Chuckles brings us this:
I’m the owner of a business with about 30-40 employees. Recently, I found out that one of my employees has been having an affair with my wife. The employee has worked for me for 4 years. I felt like I was his mentor, since I recruited straight from university, taught him the ropes, and promoted him to a leadership role for one of our main products.
My wife has since left me. I’ve spoken to him, and he says he’s sorry about what’s happened but he’s also not leaving. He says his relationship with my wife should not be a work matter and he’s put too much work into the company to just get fired just because I’m the boss.
I’m bitter and would like him to leave the company, but I’m also realistic. He has been an important part of the company. He’s the oldest employee that’s still around, he knows the application inside out, and while I wouldn’t say he’s indispensable, he’s close to it. At the same time, every time I see his face, I feel like that just kills me inside.
As his superior, what can I do in this situation? We’re a close knit bunch but nobody knows about these personal issues at work. Right now, I’m acting as professionally as I can.
One of the commenters answered:
In your shoes I would first speak to someone well-versed in employment law and see if their actions constitute a breach of trust. Their actions have clearly affected your working relationship to a point at which it is untenable (and I have to say I am impressed with your level of professionalism thus far – not sure I could manage that!)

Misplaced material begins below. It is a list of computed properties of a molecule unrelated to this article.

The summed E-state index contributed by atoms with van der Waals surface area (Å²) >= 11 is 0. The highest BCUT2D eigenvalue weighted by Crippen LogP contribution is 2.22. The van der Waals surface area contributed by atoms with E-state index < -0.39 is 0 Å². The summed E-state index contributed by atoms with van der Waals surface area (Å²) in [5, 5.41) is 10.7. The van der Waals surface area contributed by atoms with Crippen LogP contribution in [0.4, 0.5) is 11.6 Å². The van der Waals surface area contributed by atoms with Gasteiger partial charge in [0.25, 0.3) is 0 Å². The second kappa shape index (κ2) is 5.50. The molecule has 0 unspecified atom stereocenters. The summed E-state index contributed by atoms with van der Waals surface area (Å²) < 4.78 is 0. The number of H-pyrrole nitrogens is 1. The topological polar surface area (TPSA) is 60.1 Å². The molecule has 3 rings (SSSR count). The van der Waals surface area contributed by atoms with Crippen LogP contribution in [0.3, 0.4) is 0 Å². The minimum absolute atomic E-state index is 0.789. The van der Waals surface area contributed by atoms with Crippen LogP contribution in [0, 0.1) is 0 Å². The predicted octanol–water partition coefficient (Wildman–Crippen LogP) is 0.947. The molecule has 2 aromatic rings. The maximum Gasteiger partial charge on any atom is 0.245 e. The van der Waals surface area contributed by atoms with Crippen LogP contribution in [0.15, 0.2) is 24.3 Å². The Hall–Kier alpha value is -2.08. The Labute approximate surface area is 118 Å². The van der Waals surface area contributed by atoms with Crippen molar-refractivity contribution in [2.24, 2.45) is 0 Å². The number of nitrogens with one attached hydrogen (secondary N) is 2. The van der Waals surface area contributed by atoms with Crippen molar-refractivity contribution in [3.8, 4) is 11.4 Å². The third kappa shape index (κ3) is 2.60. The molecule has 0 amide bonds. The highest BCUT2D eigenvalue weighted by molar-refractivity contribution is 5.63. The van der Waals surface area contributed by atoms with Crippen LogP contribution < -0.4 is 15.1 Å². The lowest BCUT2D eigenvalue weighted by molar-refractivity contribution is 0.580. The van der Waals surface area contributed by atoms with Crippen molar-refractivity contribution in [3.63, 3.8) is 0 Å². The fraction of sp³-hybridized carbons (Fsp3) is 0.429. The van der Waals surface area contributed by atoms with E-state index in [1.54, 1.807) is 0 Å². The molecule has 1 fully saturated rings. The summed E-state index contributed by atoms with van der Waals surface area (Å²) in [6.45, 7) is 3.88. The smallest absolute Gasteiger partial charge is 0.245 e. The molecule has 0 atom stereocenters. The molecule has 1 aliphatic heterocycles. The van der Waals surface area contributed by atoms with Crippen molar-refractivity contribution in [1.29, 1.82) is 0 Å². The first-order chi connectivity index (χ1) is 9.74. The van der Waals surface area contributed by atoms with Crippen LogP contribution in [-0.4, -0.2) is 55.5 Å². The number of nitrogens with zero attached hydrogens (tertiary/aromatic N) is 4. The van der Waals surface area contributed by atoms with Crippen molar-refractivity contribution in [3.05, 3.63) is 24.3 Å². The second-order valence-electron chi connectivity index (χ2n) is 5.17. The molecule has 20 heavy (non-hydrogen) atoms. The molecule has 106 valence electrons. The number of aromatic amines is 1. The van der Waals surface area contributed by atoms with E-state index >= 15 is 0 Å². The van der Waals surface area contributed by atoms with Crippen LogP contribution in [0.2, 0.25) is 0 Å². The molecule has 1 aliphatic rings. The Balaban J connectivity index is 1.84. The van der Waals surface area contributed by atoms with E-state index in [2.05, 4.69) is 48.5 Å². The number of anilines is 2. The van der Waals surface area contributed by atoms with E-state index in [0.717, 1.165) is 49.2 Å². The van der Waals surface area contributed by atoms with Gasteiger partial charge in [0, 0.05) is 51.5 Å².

I think it’s optimistic to assume that your working relationship will improve over time, and I believe that assuming it’s not breaking the law you should get him out as soon as possible.
When you say
… he’s put too much work into the company to just get fired just because I’m the boss …
I would say that any potential firing would not be ‘because you’re the boss’: it would be primarily driven by the lack of trust in your relationship (I cannot see how you could ever trust him again.
His tone seems to be quite arrogant, and this may spill into his working practices (which I would investigate as much as you can) – being the most versed in the company in a given area does not mean that you are necessarily working appropriately, or that no one else could come in and improve performance.
My comment is that it’s possibly best not to hire some goons for a short reminder to the employee of his folly but you must sack the bastard forthwith, on the grounds stated above about trust and gross misconduct, which you’d have in your employment conditions of course. The thing you don’t do is put it to a forum.
With that done, you then turn your attention to the ex-wife, not harassing her but making things decidedly difficult in perpetuity, stymying her future career for a certain time, short of harassment and within the law of course, then shut both the f***s out of your head from then on and just attend to business as usual.
The difficult bit is shutting it out but it can be done. And there is such a thing as karma.